Initially, Wexler was assigned to make a movie titled The Concrete Wilderness, about a boy who raises animals in the big city. A sliver of that survives here in the Appalachian transplant Harold Blankenship—a kid who encountered his first walk-in shower in the movie, and whose natural guardedness and curiosity are employed with empathy and care. But Wexler couldn’t resist the call of the American wild, and so he threw a surrogate cameraman into the center of the maelstrom that was 1968, and shot it like a series of fast-moving encounter group sessions. Class consciousness, black militancy, sexual politics, Vietnam, the moral obligations of the man behind the camera, a visit to the roller derby: Medium Cool has a little something for everyone. Including a sense of humor that inflects the film in unexpected ways and places, from the throwaway Washington, DC, sight gag about “four and a half women to every man” to the National Guard drills and roller derby sequences whose satiric appropriations of staged violence anticipate the tone of Robert Altman’s M.A.S.H. Peter Bonerz’s background in the San Francisco improv troupe the Committee has been credited with helping the other actors tune into that wavelength, but some of the best, most unselfconscious work was done by non-actors like Blankenship and the Chicago artists (including the free jazz pianist Muhal Richard Abrams) who hassle their white interlocutors with a deft mix of put-on and put-downs that would do Paul Mooney (or Paul Beatty) proud. The use of Frank Zappa’s music also contributes a measure of irony from and about the counterculture, but one of the most serendipitous routines in the movie comes from the National Guard brigadier general that Wexler filmed directly addressing the camera: He just happens to be a dead ringer for Pat Paulsen from the Smothers Brothers TV show. The line between reality and parody was never so thin.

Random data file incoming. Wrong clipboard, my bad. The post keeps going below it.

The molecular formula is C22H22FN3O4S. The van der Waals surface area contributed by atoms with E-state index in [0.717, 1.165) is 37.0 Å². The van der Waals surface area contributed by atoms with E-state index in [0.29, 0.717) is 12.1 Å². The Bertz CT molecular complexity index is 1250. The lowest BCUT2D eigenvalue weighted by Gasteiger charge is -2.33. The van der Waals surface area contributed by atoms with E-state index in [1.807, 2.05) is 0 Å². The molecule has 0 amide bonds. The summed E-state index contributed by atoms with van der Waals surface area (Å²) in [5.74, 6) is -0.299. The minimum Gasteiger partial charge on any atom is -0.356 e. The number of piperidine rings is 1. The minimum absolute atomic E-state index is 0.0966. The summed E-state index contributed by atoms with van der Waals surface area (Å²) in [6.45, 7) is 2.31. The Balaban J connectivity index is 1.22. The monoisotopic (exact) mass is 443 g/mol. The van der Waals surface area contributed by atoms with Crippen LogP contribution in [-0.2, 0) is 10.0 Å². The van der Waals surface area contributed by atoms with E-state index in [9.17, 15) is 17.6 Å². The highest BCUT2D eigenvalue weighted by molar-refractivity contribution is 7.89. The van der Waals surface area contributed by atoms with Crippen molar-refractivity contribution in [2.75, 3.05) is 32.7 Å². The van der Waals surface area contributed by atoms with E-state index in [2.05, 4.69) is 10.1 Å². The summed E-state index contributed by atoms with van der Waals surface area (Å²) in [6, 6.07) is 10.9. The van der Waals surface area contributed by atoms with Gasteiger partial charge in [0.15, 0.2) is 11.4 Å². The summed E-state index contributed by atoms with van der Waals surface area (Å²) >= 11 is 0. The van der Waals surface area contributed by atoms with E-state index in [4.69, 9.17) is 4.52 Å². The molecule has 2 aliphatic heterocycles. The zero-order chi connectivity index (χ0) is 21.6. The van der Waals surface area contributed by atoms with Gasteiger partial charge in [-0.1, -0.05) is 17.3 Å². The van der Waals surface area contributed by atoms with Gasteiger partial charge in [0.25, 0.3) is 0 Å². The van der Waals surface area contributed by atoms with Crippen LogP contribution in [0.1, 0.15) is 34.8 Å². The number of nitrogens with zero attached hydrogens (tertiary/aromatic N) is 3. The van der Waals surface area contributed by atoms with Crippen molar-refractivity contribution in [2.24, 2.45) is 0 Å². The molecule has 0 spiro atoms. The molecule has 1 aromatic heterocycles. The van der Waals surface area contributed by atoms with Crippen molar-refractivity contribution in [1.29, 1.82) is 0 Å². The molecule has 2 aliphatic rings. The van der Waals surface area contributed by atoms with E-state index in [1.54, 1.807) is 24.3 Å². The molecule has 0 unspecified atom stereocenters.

Clip from Haskell Wexler, Medium Cool, 1969.

Two keys to the film: Verna Bloom and her immaculate disappearance into the West Virginia refugee Eileen, a piece of acting so unobtrusive and nuanced (all about body language, social unease, intelligence, and fortitude flashing up through layers of impoverishment, hurt, and fear) it convinced Hollywood producers she was another nonprofessional. Next to her, Godard’s women were all Brigitte Bardot; she was rooted in the physical world and moved through it in determined, uncertain ways that never let her become an abstraction on someone else’s agenda. The other break for Medium Cool was who it didn’t get for the lead: John Cassavetes was Wexler’s first choice, but he would likely have eaten the film alive. Robert Forster was a more stolid, old-fashioned actor, with strong John Garfield tendencies, but the fact he could play a domineering male without having the outsize presence to dominate the scenes themselves works for Wexler’s conception. He’s part of a larger mosaic, and the slow dawning of that awareness on him is believable precisely in the context of a limited, egotistical man who discovers the limitations of his own ego.